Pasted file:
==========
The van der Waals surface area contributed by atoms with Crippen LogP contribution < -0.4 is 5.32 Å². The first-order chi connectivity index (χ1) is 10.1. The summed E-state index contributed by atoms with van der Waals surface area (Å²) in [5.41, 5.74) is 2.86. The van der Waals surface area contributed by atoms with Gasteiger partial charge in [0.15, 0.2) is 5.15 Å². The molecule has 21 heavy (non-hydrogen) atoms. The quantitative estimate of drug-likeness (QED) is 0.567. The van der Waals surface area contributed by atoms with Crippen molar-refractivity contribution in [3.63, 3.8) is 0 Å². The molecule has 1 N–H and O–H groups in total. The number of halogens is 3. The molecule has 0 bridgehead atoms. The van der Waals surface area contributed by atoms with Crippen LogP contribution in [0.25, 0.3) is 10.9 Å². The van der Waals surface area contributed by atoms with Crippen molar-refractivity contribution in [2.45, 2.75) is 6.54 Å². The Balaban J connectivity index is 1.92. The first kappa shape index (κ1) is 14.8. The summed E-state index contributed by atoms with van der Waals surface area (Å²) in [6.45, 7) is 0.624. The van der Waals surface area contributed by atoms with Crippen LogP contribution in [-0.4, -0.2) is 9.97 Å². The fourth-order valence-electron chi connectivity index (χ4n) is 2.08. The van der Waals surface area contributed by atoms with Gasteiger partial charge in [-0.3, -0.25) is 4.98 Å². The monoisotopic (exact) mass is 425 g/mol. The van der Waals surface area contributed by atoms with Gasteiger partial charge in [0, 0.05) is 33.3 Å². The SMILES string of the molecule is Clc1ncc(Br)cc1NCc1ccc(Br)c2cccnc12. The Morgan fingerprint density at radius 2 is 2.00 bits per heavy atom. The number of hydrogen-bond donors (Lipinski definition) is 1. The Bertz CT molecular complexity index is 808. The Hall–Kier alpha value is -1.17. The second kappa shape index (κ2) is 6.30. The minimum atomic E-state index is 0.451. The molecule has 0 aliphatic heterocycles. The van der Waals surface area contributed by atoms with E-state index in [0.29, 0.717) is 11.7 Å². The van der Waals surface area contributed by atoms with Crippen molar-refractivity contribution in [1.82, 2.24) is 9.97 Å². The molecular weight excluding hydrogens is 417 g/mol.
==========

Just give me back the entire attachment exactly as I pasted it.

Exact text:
The van der Waals surface area contributed by atoms with Crippen LogP contribution < -0.4 is 5.32 Å². The first-order chi connectivity index (χ1) is 10.1. The summed E-state index contributed by atoms with van der Waals surface area (Å²) in [5.41, 5.74) is 2.86. The van der Waals surface area contributed by atoms with Gasteiger partial charge in [0.15, 0.2) is 5.15 Å². The molecule has 21 heavy (non-hydrogen) atoms. The quantitative estimate of drug-likeness (QED) is 0.567. The van der Waals surface area contributed by atoms with Crippen molar-refractivity contribution in [3.63, 3.8) is 0 Å². The molecule has 1 N–H and O–H groups in total. The number of halogens is 3. The molecule has 0 bridgehead atoms. The van der Waals surface area contributed by atoms with Crippen LogP contribution in [0.25, 0.3) is 10.9 Å². The van der Waals surface area contributed by atoms with Crippen molar-refractivity contribution in [2.45, 2.75) is 6.54 Å². The Balaban J connectivity index is 1.92. The first kappa shape index (κ1) is 14.8. The summed E-state index contributed by atoms with van der Waals surface area (Å²) in [6.45, 7) is 0.624. The van der Waals surface area contributed by atoms with Crippen LogP contribution in [-0.4, -0.2) is 9.97 Å². The fourth-order valence-electron chi connectivity index (χ4n) is 2.08. The van der Waals surface area contributed by atoms with Gasteiger partial charge in [-0.3, -0.25) is 4.98 Å². The monoisotopic (exact) mass is 425 g/mol. The van der Waals surface area contributed by atoms with Gasteiger partial charge in [0, 0.05) is 33.3 Å². The SMILES string of the molecule is Clc1ncc(Br)cc1NCc1ccc(Br)c2cccnc12. The Morgan fingerprint density at radius 2 is 2.00 bits per heavy atom. The number of hydrogen-bond donors (Lipinski definition) is 1. The Bertz CT molecular complexity index is 808. The Hall–Kier alpha value is -1.17. The second kappa shape index (κ2) is 6.30. The minimum atomic E-state index is 0.451. The molecule has 0 aliphatic heterocycles. The van der Waals surface area contributed by atoms with E-state index in [0.29, 0.717) is 11.7 Å². The van der Waals surface area contributed by atoms with Crippen molar-refractivity contribution in [1.82, 2.24) is 9.97 Å². The molecular weight excluding hydrogens is 417 g/mol.